The Courier

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The Courier

The Courier

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The Legal Troubles of President Donald Trump

As Trump faces past and upcoming trials, an election hangs in the balance.

With former President Donald Trump waging more battles in the courtroom than on the campaign trail, many assumed President Joe Biden would be facing an alternate Republican candidate, such as the former-governor of South Carolina, Nikki Haley, or the governor of Florida, Ron Desantis. However, with Desantis dropping out in late January and Haley following suit in early March, the stage is set for a Biden-Trump rematch. 

And according to many polls, a rematch most Americans did not want.

While visiting many states plays a significant role in presidential campaigns, political ads and mass media are perhaps even more crucial. As he has done for years, Trump will criticize Biden’s age and perceived economic hardships during the past four years. Biden will most likely highlight Trump’s legal battles, most notably his impeachments and civil trials.

Trump’s Impeachments

Trump has been impeached twice, more than any other president in American history. However, that by itself means very little as twice he was acquitted. All that needs to happen to impeach a president is for the House of Representatives to approve the articles of impeachment against the president. This does not convict him of any wrongdoing; it merely enables the Senate to hold an impeachment trial requiring a two-thirds majority for a conviction. On two separate occasions, the House of Representatives, held by Democrats, approved the articles of impeachment: December 18, 2019, and January 13, 2021. He was first impeached for abuse of power and obstruction of Congress, and then impeached for his role in the January 6th Capitol Riot

The first impeachment trial was in response to Trump’s actions regarding Ukraine leading up to the 2020 election. Abuse of power related to the alleged withholding of foreign aid from Ukraine if they declined to investigate the Biden family, and obstruction of Congress related to Trump ignoring subpoenas from the House of Representatives. However, this trial did not impact the 2020 election too much. Covid effectively swept this trial under the rug, so while this impeachment did not hurt Trump too much, his second trial will play a large part in the 2024 election.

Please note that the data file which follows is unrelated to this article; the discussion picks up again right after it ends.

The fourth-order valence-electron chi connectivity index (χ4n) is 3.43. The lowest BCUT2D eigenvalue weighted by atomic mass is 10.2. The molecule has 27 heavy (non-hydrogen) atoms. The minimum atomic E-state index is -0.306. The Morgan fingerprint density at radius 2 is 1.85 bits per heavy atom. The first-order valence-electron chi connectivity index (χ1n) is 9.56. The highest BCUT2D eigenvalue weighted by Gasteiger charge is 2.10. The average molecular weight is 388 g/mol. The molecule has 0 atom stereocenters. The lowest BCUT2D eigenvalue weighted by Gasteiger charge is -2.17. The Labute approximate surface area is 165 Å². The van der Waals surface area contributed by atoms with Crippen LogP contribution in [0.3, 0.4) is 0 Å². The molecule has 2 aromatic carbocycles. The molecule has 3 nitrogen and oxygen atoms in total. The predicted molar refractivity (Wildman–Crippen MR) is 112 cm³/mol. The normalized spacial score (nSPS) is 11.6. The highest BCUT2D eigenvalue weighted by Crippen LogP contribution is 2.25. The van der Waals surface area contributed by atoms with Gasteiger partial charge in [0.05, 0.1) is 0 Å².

After Trump lost the 2020 election, he claimed that the voting was rigged and that he had been “cheated” out of a second term. A few months of this rhetoric eventually culminated in the Capitol Riot on January 6th, when a planned protest went awry as rioters stormed into the Capitol building. Because Trump was the event organizer, many believed he was responsible for the riot. However, the Senate disagreed with this claim, as Trump was later not convicted.  Yet, this impeachment and Trump’s more recent legal issues will do no favors for the Republican nominee in this year’s election. Biden and other Democrats will not let voters forget about what they call “Trump’s Capitol Riot”. 

Trump’s Recent Civil Lawsuits

In 2023, New York Attorney General Letitia James brought a civil fraud case against Trump, alleging that he had, over a decade-long period, over-inflated his net worth by as much as $3.6bn a year over a decade to fool bankers into giving him better loan terms. Just last month, a judge found the former-president guilty of fraud and ordered him to pay $355.9m in penalties and fines. This case starkly contrasts Trump’s other battles because he lost, badly. In most other cases, Trump could point out that he was not convicted of anything and claim that the whole process was a sham. However, Trump’s opponents will undoubtedly run campaigns on this massive loss, cutting into Trump’s most notable characteristic: his ego. 

  Trump will also face a few more legal battles in the coming months. He is set to face a court in March over his hush money payments to adult film actress Stormy Daniels before the 2016 election. He is also being charged in Florida for mishandling the classified documents in his Mar-A-Lago residence and in Washington and Georgia for his interference to overturn their electoral votes. In addition to these courtroom battles, some states have attempted to remove Trump from their ballots for his role in January 6th and other events regarding the 2020 election. Colorado tried to remove Trump from the 2024 ballot, but the Supreme Court overturned their ruling

Even with these troubles, it seems as though Republican voters are not too worried. According to a poll by the New York Times, if the 2024 election were to have been held on February 25, 2024, then 43% of respondents would have voted for Biden and 48% for Trump. On the other hand, polls are consistently unreliable. Hillary Clinton led Trump in polls for essentially the entire campaign, and then Trump won that election with 304 electoral votes. A large percentage of voters have made up their minds regarding whom they would support. The election will come down to winning over swing voters in a handful of key states: the people who supported Trump in the 2016 election and the same people who voted for Biden in the 2020 election. Whoever can cater to these voters with ads and on the campaign trail will be our next president. 

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